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Cultural politics in the 1790's : literature, radicalism and the public sphere /
Andrew McCann.
imprint
Houndmills, Basingstoke, Hampshire : Macmillan Press ; New York : St. Martin's Press, 1998.
description
xi, 226 p.
ISBN
0312216459
format(s)
Book
Holdings
More Details
imprint
Houndmills, Basingstoke, Hampshire : Macmillan Press ; New York : St. Martin's Press, 1998.
isbn
0312216459
catalogue key
2474707
 
Includes bibliographical references and index.
A Look Inside
Full Text Reviews
Appeared in Choice on 1999-06-01:
McCann (Univ. of Queensland, Australia) examines the often paradoxical relationships between the public and private spheres in the revolutionary years in England between 1788 and 1802. The author reads early Romantic prose by Burke, Godwin, Thelwall, Wollstonecraft, Lewis, and Edgeworth, noting the conflation of the public and the private with the aid of two Marxist revisionists of Habermas--Negt and Kluge--who imagine the possibility of a proletarian or "counterhegemonic" public sphere. Other Habermasian readings of Romanticism have been successful (e.g., the special issue of Studies in Romanticism, Winter 1994), but McCann's dollops of theoretical jargon serve only to obfuscate, not to clarify, the argument. The prose, especially in the introduction, is impenetrable; and when stripped of the jargon, the readings of individual authors are rarely profound or original. Facile invocations of print culture and other modish critical concepts too often take the place of serious engagement with texts. Undergraduates will find the book perfectly inscrutable, and few others will find it worth the trouble of decoding. J. T. Lynch Rutgers, The State University of New Jersey, Newark
Reviews
Review Quotes
...Cultural Politics in the 1790s is both accomplished and promising.Studies in Romanticism
...Cultural Politics in the 1790s is both accomplished and promising. Studies in Romanticism
This item was reviewed in:
Choice, June 1999
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Summaries
Description for Bookstore
Cultural Politics in the 1790sexamines the relationship between sentimental literature, political activism and the public sphere at the end of the eighteenth century. Drawing on critical theorists such as Habermas, Negt and Kluge, Marcuse and Foucault, it attempts to demonstrate how major literary and political figures of the 1790s can be read in terms of the broader dynamics of modernity. Reading a diverse range of political and literary material from the period, it examines how relationships between the aesthetic and the political, the private and the public, mark the emergence and consolidation of bourgeois behavioral norms and the simultaneous marginalization of potentially more radical forms of political and cultural production.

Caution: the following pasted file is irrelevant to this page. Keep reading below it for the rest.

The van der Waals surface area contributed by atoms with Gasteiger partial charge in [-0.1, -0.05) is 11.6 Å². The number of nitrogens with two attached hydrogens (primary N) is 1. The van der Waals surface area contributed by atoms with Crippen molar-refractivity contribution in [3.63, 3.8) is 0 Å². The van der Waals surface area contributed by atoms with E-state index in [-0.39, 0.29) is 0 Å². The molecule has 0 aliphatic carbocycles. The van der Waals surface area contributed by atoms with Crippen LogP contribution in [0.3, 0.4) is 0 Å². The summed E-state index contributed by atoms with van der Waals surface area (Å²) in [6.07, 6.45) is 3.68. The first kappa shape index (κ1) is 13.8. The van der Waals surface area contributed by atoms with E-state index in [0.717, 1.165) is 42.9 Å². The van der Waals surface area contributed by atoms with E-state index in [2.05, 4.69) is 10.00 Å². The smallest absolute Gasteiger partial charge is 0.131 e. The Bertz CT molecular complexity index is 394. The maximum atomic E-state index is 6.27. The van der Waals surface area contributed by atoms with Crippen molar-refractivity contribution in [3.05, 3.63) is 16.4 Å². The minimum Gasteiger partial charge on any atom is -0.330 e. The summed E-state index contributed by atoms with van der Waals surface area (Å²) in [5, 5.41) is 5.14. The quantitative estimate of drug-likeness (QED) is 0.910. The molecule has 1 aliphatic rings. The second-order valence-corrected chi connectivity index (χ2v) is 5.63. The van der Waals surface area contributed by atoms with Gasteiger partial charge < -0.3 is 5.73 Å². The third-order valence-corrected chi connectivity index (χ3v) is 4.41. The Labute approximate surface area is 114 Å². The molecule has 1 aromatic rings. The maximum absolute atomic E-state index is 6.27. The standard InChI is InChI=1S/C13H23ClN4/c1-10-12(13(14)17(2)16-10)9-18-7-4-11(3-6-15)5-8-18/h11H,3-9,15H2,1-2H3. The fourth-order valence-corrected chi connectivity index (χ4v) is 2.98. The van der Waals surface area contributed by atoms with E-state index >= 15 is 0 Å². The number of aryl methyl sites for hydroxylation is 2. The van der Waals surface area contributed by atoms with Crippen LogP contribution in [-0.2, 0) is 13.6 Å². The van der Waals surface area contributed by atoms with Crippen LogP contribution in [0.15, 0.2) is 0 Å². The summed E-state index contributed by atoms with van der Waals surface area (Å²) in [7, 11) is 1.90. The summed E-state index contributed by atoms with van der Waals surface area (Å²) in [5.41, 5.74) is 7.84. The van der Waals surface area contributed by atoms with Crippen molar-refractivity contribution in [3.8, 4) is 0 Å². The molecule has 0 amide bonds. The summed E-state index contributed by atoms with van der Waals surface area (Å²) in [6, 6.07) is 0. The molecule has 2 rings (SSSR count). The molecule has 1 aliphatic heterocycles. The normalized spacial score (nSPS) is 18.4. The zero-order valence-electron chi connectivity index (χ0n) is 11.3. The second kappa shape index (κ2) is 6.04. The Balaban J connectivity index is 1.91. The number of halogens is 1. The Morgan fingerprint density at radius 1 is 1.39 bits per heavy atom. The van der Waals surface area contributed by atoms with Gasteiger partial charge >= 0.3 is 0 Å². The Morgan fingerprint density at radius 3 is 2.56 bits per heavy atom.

Main Description
Cultural Politics in the 1790s examines the relationship between sentimental literature, political activism and the public sphere at the end of the eighteenth century. Drawing on critical theorists such as Habermas, Negt and Kluge, Marcuse and Foucault, it attempts to demonstrate how major literary and political figures of the 1790s can be read in terms of the broader dynamics of modernity. Reading a diverse range of political and literary material from the period, it examines how relationships between the aesthetic and the political, the private and the public, mark the emergence and consolidation of bourgeois behavioral norms and the simultaneous marginalization of potentially more radical forms of political and cultural production.
Main Description
Cultural Politics in the 1790s examines the relationship between sentimental literature, political activism and the public sphere at the end of the eighteenth century. Drawing on critical theorists such as Habermas, Negt and Kluge, Marcuse and Foucault, it attempts to demonstrate how major literary and political figures of the 1790s can be read in terms of the broader dynamics of modernity. Reading a diverse range of political and literary material from the period, it examines how relationships between the aesthetic andthe political, the private and the public, mark the emergence and consolidation of bourgeois behavioral norms and the simultaneous marginalization of potentially more radical forms of political and cultural production.
Table of Contents
List of Illustrationsp. ix
Acknowledgementsp. x
List of Abbreviationsp. xi
Introduction: Literature and the Public Sphere in the 1790sp. 1
Edmund Burke's Immortal Law: Reading the Impeachment of Warren Hastings, 1788p. 33
William Godwin and the Pathological Public Sphere: Theorizing Communicative Action in the 1790sp. 59
Politico-Sentimentality: John Thelwall, Literary Production and the Critique of Capital in the 1790sp. 83
Gothic Consumption: Populism, Consumerism and the Discipline of Readingp. 107
Domestic Revolutions: Mary Wollstonecraft and the Limits of Radical Sentimentalityp. 145
Conjugal Love and the Enlightenment Subject: the Colonial Context of Non-identity in Maria Edgeworth's Belindap. 181
Notesp. 207
Indexp. 223
Table of Contents provided by Syndetics. All Rights Reserved.

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